IBM held a two-day conference in New York last week called Smarter Cities. The agenda revolved around complex urban problems such as crime, transit, education, health, clean water and energy, and how information technology can help to address them. It was the ultimate soft sell; IBMs products and services were almost never mentioned. But in ten years time it may look like one of the smartest bets IBM has ever placed. As overpopulation, resource scarcity and climate change spark conflict around the globe, IBMs exercise in thought leadership could well position it as the go-to company for solutions that turn the solving of social problems into a multi-billion-dollar business.
Fix computers? How about fixing the world?
The Smarter Cities conference, one of three on IBMs agenda for this year and next, is part of the vendors broader Smarter Planet initiative that aims to use IT hardware, software and services to help address major social and economic problems. IBM believes that cities are a natural focus for two key reasons: the worlds population is becoming steadily urbanized, placing increasing strain on all types of support systems; and cities are relatively manageable microcosms of systems that operate globally.
IBM believes that a series of shocks over the last several years such as repeated energy shortages, rising temperatures and increasingly turbulent weather, terrorism and geopolitical tension, air and water pollution, AIDS and other public-health crises have generated sufficient concern to spark action around the globe. Furthermore, many of the systems that deliver services to the public, such as electric grids, water distribution systems, roads and highways, are antiquated and wasteful.
In IBMs view, solutions to these problems rest on three things:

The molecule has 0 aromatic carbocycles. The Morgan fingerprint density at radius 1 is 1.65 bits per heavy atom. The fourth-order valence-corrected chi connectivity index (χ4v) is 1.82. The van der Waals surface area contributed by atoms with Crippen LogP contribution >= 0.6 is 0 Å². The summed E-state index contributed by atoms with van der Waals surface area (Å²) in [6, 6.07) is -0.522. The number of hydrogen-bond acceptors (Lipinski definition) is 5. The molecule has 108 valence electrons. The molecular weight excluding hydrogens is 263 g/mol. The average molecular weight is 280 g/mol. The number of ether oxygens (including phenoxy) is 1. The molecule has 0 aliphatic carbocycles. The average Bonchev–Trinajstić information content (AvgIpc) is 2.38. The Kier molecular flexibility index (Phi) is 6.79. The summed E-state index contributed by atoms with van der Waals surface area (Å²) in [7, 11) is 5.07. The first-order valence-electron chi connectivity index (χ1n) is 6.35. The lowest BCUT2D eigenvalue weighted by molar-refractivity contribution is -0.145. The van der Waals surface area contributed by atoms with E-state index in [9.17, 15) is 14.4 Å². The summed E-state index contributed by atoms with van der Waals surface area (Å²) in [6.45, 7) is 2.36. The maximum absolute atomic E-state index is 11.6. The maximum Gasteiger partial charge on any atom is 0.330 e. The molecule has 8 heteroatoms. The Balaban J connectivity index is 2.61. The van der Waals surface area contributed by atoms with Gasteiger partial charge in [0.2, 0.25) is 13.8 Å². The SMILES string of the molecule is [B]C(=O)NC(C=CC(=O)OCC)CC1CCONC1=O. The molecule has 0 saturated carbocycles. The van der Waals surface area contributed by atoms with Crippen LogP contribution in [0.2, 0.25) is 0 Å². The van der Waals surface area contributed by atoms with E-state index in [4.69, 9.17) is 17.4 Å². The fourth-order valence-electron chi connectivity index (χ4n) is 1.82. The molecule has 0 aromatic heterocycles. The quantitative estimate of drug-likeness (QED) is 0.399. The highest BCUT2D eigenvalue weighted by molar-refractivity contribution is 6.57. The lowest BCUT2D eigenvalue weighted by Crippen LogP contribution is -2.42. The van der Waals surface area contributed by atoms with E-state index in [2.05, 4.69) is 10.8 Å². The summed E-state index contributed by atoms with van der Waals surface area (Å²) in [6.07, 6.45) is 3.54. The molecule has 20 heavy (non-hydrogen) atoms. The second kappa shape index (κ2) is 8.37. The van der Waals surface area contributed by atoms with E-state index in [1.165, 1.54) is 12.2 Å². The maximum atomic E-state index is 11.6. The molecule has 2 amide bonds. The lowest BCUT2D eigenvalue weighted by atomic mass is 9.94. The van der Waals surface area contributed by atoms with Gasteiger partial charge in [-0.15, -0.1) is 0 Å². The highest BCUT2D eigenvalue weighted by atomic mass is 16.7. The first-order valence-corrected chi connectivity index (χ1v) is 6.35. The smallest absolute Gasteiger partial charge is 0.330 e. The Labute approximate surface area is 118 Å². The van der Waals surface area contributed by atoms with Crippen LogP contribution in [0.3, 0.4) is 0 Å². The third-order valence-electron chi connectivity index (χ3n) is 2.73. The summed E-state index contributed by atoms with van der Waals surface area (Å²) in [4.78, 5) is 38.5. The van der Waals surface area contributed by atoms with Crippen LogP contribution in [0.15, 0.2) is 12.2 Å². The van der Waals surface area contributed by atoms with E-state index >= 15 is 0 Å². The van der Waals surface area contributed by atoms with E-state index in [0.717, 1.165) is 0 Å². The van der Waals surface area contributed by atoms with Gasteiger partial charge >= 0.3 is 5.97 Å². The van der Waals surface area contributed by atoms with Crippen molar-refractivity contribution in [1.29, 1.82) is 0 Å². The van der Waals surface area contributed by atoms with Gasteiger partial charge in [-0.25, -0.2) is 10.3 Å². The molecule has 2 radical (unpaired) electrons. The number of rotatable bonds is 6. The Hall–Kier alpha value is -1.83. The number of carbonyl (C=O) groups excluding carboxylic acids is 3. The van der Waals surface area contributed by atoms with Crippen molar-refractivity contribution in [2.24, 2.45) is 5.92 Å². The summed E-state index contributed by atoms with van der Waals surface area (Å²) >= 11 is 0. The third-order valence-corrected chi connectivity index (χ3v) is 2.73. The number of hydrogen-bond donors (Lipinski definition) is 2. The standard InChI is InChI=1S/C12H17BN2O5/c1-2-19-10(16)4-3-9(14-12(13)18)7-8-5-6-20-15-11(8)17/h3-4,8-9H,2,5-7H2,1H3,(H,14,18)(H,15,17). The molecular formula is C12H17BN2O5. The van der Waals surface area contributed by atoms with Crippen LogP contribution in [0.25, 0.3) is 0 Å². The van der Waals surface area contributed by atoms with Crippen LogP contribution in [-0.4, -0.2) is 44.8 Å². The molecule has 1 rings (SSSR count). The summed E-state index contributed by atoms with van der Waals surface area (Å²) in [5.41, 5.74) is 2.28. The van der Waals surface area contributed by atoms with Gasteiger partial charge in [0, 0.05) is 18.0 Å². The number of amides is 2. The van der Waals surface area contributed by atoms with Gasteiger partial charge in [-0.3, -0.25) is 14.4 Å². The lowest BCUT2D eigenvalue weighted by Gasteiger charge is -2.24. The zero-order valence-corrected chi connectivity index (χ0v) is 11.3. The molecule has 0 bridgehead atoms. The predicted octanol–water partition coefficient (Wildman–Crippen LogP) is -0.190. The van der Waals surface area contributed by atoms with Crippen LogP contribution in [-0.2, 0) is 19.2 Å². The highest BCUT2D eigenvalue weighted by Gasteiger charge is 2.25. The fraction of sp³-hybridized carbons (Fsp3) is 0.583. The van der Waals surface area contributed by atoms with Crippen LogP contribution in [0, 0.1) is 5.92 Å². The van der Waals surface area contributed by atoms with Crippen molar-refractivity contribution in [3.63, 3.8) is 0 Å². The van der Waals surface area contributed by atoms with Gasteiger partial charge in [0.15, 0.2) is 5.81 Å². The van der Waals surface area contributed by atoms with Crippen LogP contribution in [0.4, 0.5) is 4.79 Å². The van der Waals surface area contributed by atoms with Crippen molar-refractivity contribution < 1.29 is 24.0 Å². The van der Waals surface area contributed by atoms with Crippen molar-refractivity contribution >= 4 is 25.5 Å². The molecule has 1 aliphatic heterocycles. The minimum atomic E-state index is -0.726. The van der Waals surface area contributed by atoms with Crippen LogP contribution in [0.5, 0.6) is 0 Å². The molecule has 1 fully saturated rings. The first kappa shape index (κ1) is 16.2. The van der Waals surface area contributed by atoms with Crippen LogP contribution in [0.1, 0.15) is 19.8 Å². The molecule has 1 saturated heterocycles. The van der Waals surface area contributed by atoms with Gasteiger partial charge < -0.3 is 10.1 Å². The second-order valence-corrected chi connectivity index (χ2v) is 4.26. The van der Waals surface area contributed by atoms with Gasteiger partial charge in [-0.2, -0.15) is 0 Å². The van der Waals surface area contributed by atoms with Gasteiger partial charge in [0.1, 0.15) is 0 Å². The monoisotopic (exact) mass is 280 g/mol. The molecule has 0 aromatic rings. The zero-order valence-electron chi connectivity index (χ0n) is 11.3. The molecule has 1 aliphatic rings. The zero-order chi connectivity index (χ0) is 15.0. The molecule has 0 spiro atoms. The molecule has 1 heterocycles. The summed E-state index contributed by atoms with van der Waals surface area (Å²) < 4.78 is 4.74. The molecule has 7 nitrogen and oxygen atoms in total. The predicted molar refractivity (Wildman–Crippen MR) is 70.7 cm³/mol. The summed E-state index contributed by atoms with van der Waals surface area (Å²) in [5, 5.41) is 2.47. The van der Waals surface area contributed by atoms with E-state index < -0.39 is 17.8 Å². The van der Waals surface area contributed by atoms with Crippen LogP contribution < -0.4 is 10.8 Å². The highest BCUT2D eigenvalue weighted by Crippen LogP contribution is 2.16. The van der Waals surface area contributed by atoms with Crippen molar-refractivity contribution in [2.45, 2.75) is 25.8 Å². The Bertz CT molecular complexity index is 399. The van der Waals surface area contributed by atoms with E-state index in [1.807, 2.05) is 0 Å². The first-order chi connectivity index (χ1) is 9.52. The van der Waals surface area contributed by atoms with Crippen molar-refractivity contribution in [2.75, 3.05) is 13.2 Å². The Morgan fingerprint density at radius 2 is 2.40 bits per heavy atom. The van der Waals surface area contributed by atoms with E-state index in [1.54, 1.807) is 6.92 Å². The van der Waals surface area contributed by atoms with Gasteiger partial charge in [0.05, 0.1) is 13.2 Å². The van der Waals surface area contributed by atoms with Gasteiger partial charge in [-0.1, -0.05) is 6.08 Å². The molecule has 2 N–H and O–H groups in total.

- instrumentation, such as temperature and location sensors
- interconnection, through both wired and wireless networks that link not just people but cars and roads, pipelines, appliances, pharmaceuticals and more in vast information grids
- intelligence, by means of analytical tools that turn the almost unimaginable volumes of data from all these things into actionable insight and useful prediction.
IBM is already building a significant business in helping to modernize individual systems. To cite just two examples among dozens, the vendor recently won a five-year, 70 million contract from Malta to design and implement a nationwide smart electrical grid and water system throughout the island nation. And the city of Guangzhou, China picked IBM to manage its four commuter lines, 60 stations and 116 kilometers of track, and help make the transit system more intelligent and environmentally friendly.
The bigger challenge will be managing interactions among multiple systems; for example, integrating public transit and public safety information systems to reduce crime, or integrating public transit and education systems so that more children can get to school on time.
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